If a narcissist were to put themselves in a situation where they were dependent on their younger partner for narcissistic supply and have the relationship end, they could appear very trauma bonded to their younger partner. 

What Should You Take Away From This Article?

Seeing a trauma bonded narcissist is definitely rare but not impossible. It is so important for victims of abuse to learn all of the hidden aspects of the abuse that they’re experiencing, even if they think it doesn’t apply to them. 

When you develop a library of information about abuse a lot of the questions you’re going to have when managing or escaping the abusive environment are going to be answered then reassured when you’re able to find a qualified professional or support group. 

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All of the content that Unfilteredd creates is for educational purposes only and is not intended to be a substitute for clinical care — please visit here for qualified organizations and here for qualified professionals that you can reach out to for help. This article has been reviewed by our editorial board and has been approved for publication in accordance with our editorial policies.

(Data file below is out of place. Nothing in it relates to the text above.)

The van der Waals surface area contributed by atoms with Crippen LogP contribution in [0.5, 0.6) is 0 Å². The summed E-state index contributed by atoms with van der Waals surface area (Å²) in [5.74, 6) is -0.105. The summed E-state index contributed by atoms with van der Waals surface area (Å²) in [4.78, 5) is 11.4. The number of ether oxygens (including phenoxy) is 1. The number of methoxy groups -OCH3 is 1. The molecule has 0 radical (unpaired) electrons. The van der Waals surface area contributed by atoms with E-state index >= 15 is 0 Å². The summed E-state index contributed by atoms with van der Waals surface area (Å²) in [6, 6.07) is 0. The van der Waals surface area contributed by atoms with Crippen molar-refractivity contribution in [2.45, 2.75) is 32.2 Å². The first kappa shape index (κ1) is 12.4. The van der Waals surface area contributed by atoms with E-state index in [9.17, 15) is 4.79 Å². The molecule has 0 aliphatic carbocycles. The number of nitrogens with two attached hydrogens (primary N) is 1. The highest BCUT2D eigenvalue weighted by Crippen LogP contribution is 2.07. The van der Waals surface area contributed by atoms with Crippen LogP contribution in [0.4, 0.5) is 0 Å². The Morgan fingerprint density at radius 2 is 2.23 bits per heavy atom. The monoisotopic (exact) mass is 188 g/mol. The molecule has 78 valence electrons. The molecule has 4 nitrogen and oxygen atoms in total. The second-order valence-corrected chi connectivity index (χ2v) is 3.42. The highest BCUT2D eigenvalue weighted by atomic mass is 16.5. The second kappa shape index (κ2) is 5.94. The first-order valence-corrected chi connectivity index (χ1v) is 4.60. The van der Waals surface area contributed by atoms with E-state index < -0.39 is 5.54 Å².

References:

Hadeed L. (2021) Why Women Stay: Understanding the Trauma Bond Between Victim and Abuser Case Studies Were Written. In: Bissessar A.M., Huggins C. (eds) Gender and Domestic Violence in the Caribbean. Gender, Development and Social Change. Palgrave Macmillan, Cham. 

Casassa, Kaitlin, et al. “Trauma Bonding Perspectives From Service Providers and Survivors of Sex Trafficking: A Scoping Review.” Trauma, Violence, & Abuse, Jan. 2021